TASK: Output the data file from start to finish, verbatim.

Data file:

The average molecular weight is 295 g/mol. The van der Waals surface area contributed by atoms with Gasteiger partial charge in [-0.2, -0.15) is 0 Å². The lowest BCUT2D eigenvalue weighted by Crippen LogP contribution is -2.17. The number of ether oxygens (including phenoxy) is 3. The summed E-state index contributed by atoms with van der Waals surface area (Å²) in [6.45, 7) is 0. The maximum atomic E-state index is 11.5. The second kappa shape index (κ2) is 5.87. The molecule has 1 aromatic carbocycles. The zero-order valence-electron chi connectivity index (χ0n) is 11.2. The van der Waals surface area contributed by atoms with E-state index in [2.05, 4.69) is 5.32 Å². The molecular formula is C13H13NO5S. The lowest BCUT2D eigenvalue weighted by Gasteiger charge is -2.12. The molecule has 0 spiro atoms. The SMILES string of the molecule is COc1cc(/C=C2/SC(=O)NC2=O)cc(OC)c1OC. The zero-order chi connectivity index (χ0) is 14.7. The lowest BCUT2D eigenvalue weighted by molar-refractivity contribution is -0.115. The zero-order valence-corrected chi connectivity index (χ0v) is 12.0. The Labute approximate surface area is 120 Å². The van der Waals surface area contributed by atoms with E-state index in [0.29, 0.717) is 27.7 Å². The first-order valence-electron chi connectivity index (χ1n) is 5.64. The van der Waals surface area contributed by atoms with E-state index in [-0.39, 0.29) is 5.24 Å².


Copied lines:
The average molecular weight is 295 g/mol. The van der Waals surface area contributed by atoms with Gasteiger partial charge in [-0.2, -0.15) is 0 Å². The lowest BCUT2D eigenvalue weighted by Crippen LogP contribution is -2.17. The number of ether oxygens (including phenoxy) is 3. The summed E-state index contributed by atoms with van der Waals surface area (Å²) in [6.45, 7) is 0. The maximum atomic E-state index is 11.5. The second kappa shape index (κ2) is 5.87. The molecule has 1 aromatic carbocycles. The zero-order valence-electron chi connectivity index (χ0n) is 11.2. The van der Waals surface area contributed by atoms with E-state index in [2.05, 4.69) is 5.32 Å². The molecular formula is C13H13NO5S. The lowest BCUT2D eigenvalue weighted by Gasteiger charge is -2.12. The molecule has 0 spiro atoms. The SMILES string of the molecule is COc1cc(/C=C2/SC(=O)NC2=O)cc(OC)c1OC. The zero-order chi connectivity index (χ0) is 14.7. The lowest BCUT2D eigenvalue weighted by molar-refractivity contribution is -0.115. The zero-order valence-corrected chi connectivity index (χ0v) is 12.0. The Labute approximate surface area is 120 Å². The van der Waals surface area contributed by atoms with E-state index in [0.29, 0.717) is 27.7 Å². The first-order valence-electron chi connectivity index (χ1n) is 5.64. The van der Waals surface area contributed by atoms with E-state index in [-0.39, 0.29) is 5.24 Å².